First International

Terrible results herald painful future


WE ARE now in the midst of the reporting season for the publicly listed shipping companies.

The results published are for the third quarter and the first nine months of 2011. They universally make terrible reading and as the results reflect business contracted earlier in the year, the future results will be equally bad, if not worse.

Already we have two companies that have filed for bankruptcy protection in the US, Omega and Marco Polo.

Saga Tankers is going into administration in Norway and some German shipping companies are also closing down.

Meanwhile, there are several other companies facing terminal decisions of one form or another. With the shipping banks in effect closing their doors except for first class existing customers or new business with substantial equity, the ability of these companies to restructure their debt is gone.

With hindsight, shipping companies should have restructured their finances two years ago and also raised more equity, which is today not available either.

With freight rates in tankers and dry bulk carriers at levels that barely cover operating expenses, and in some trades not even that, the outlook for survival is very doubtful.

The container sector is also facing a severe reduction in demand after a brief flurry earlier this year. Container companies are closing down services and laying up ships, but are now facing a massive orderbook of large ships delivering over the next three or four years. The big companies are squeezing out the smaller or weaker ones as overall demand declines.

Very few of the public companies have taken steps to reduce their fleets, cancel newbuilding orders or raise more equity from existing shareholders.

Furthermore, despite the dismal performance of most of these companies over the past few years there have been no changes in senior management or attempts to merge with other companies to consolidate operations and reduce general and administration costs.

In this environment it is interesting to read some of the commentary put out by the companies when they recently announced their results and also those of various analysts.

General Maritime has clearly reached a terminal point as it failed to disclose its full financials and is rumoured to have exhausted its cash reserves. Without a further injection from its shareholders it is doubtful that it can survive and with a market value today of $20m, down from its high of $5.3bn in 2007, it is doubtful that it can raise anything from its shareholders.

Overseas Shipholding Group announced its 10th consecutive quarter of losses and has a current market value of $375m compared with its peak of $2.75bn in mid-2007. The chief executive, Morten Antzen, who was just rewarded with a new five-year contract, discussed future buying opportunities and is not considering selling any ships or reducing a $100m corporate overhead. Chief financial officer, Myles Itken, rejected the idea of taking an impairment charge by revaluing the fleet. Analysts have calculated that the present cash reserves will run out by the end of 2012 and that marking the assets to market could wipe out the remaining equity.

Double Hull Tankers, which was created by OSG as an off balance sheet leasing company, has advised that it intends to return all the ships it has chartered from DHT at the end of their present charters beginning in 2012. With rates for large crude tankers trading below breakeven today, DHT will face more pressure on its cash flow. Its current market value is $80m, down from $1.17bn in the third quarter of 2007.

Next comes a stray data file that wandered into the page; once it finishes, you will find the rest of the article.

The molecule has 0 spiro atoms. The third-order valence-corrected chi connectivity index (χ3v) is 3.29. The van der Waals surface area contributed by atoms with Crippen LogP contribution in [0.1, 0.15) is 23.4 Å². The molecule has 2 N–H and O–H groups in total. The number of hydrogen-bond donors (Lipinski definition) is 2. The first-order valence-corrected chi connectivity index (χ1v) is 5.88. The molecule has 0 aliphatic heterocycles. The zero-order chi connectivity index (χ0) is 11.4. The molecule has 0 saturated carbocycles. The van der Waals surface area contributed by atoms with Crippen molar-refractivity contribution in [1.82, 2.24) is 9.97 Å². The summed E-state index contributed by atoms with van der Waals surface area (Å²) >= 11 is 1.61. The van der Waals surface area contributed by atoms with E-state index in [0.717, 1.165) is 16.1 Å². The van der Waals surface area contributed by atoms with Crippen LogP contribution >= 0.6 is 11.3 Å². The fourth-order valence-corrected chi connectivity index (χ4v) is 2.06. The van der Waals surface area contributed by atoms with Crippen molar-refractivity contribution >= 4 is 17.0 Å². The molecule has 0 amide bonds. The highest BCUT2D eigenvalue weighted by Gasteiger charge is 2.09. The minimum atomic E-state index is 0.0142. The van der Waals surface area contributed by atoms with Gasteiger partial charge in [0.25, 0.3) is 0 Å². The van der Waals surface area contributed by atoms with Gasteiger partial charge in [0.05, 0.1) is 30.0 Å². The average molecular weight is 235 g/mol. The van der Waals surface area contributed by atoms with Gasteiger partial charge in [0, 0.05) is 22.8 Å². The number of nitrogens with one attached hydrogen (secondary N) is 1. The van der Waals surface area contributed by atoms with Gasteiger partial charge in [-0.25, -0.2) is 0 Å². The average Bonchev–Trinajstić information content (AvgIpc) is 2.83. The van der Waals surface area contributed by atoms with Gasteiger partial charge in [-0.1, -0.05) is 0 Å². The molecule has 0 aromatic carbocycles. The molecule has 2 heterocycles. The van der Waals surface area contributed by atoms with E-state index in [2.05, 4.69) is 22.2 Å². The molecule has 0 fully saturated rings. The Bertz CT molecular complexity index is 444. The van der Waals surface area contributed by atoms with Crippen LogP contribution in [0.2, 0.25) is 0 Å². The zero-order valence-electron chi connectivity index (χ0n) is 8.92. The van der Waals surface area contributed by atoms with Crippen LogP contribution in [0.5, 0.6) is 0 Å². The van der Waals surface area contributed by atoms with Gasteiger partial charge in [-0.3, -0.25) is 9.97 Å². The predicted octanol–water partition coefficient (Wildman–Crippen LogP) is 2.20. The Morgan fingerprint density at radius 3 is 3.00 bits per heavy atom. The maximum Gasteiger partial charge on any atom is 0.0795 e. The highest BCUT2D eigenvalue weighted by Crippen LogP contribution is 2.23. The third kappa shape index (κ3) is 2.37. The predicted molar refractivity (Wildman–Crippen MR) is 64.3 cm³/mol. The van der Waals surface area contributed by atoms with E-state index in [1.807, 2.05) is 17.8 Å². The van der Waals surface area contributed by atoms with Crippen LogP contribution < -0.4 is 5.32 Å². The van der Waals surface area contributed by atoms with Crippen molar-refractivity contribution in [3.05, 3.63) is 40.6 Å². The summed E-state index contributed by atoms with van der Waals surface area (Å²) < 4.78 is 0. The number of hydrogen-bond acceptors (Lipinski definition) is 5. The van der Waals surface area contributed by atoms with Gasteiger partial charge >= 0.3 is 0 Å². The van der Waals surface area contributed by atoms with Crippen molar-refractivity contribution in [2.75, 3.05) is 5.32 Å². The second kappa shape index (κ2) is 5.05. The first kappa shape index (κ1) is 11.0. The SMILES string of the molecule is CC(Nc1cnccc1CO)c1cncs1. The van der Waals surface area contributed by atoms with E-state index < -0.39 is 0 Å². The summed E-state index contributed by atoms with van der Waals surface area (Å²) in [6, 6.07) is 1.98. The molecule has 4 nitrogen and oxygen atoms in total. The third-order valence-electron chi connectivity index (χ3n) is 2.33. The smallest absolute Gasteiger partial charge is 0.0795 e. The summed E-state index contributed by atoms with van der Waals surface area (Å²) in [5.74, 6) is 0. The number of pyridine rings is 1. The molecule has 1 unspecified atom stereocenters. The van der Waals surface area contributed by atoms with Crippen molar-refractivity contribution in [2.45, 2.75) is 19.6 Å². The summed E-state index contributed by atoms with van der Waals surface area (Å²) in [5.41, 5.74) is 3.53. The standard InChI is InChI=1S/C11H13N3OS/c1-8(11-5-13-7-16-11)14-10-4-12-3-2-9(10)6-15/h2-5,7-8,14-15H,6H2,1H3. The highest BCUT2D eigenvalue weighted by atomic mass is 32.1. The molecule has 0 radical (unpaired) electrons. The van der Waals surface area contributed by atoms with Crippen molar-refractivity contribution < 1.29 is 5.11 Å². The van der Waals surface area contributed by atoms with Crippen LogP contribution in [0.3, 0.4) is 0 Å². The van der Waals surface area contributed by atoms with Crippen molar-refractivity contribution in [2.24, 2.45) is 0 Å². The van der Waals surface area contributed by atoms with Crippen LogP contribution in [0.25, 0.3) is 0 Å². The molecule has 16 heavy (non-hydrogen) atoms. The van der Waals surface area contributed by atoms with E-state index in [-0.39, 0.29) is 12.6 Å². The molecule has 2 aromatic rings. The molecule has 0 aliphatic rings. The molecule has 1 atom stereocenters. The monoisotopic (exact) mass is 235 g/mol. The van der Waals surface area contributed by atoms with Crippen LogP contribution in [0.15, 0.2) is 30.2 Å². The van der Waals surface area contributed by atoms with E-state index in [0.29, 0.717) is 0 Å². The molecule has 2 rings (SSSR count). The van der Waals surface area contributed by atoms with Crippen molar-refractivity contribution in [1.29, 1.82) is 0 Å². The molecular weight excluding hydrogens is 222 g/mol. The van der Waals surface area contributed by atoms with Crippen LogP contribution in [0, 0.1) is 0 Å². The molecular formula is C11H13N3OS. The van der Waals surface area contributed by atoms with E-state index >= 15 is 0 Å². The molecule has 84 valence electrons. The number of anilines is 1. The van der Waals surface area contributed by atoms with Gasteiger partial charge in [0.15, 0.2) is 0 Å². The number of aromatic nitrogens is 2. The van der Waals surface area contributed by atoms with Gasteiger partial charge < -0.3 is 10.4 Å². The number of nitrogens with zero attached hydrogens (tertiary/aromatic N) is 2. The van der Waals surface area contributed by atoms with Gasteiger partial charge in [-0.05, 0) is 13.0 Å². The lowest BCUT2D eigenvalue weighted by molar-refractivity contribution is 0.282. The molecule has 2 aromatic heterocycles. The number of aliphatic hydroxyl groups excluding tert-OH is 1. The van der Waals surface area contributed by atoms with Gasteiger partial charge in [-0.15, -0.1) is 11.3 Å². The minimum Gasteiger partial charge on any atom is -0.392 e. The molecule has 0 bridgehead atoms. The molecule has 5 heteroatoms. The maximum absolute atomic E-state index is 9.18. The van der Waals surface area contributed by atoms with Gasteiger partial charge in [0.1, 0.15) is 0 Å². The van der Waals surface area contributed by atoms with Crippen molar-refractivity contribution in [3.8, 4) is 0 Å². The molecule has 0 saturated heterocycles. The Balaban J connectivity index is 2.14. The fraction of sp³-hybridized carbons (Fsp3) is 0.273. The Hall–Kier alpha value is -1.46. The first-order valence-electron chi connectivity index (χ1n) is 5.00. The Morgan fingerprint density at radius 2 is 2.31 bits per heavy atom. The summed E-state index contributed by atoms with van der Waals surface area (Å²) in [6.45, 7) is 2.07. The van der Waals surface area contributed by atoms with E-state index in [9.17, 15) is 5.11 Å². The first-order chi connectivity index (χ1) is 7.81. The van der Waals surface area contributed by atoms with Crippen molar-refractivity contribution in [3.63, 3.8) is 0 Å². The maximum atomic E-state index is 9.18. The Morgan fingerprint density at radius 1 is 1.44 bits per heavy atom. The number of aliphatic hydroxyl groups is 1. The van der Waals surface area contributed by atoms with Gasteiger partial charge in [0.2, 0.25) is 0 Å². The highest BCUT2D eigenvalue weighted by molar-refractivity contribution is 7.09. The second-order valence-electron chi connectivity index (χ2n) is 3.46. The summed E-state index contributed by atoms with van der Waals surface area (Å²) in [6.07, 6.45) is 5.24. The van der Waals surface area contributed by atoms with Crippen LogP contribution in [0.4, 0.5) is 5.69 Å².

One of Denmark’s flagship tanker companies Torm revised its forecast for 2011 to a loss of $175m-$195m. This company is now 52% owned by the family trust of Greek shipowner Gabriel Panayotides, who also has a significant interest in a public dry cargo company, Excel Maritime Carriers, which also announced another quarter of losses.

Torm shareholders have seen the company’s market value decline from $3bn in 2007 to $71m today, while Excel shareholders have fared even worse, with their company’s value declining from $6.5bn in 2008 to $190m today.

There are many more publicly traded companies that have reported similar financial results from Italy, France, Germany, Japan, South Korea and Scandinavia. Doubtless there are countless private companies facing the same problems.

This shipping recession is deep and right across the board.

Most experts now agree that the entire shipping industry is facing the likelihood of very poor markets for at least the next two years and given the significant levels of debt that most shipping companies carry, there will be more collapses to come.

Some public companies choose to use earnings before interest, depreciation and amortisation to advertise their apparent profitability, but this masks the reality of a business that owns depreciating assets and has large debt. Shipping is a cash flow business and net cash flow is the only meaningful measure of a company’s viability. The balance sheet shows the book value of assets which are invariably written down over 25 years, but the market values of the ships should be shown in the notes to the accounts and adjustment made to the book values where there is a significant difference between these values.

As is now evident, there is little or no value in the companies themselves as they have no unique franchise value and operate in markets where there is little barrier to entry. They are also generating negative earnings taking into account all expenses including debt service.

This explains why we have not seen and are unlikely to see any corporate mergers or acquisitions, but may well see new investors like Wilbur Ross buying ships at distressed prices and continuing to trade them. n

Paul Slater is chairman of First International

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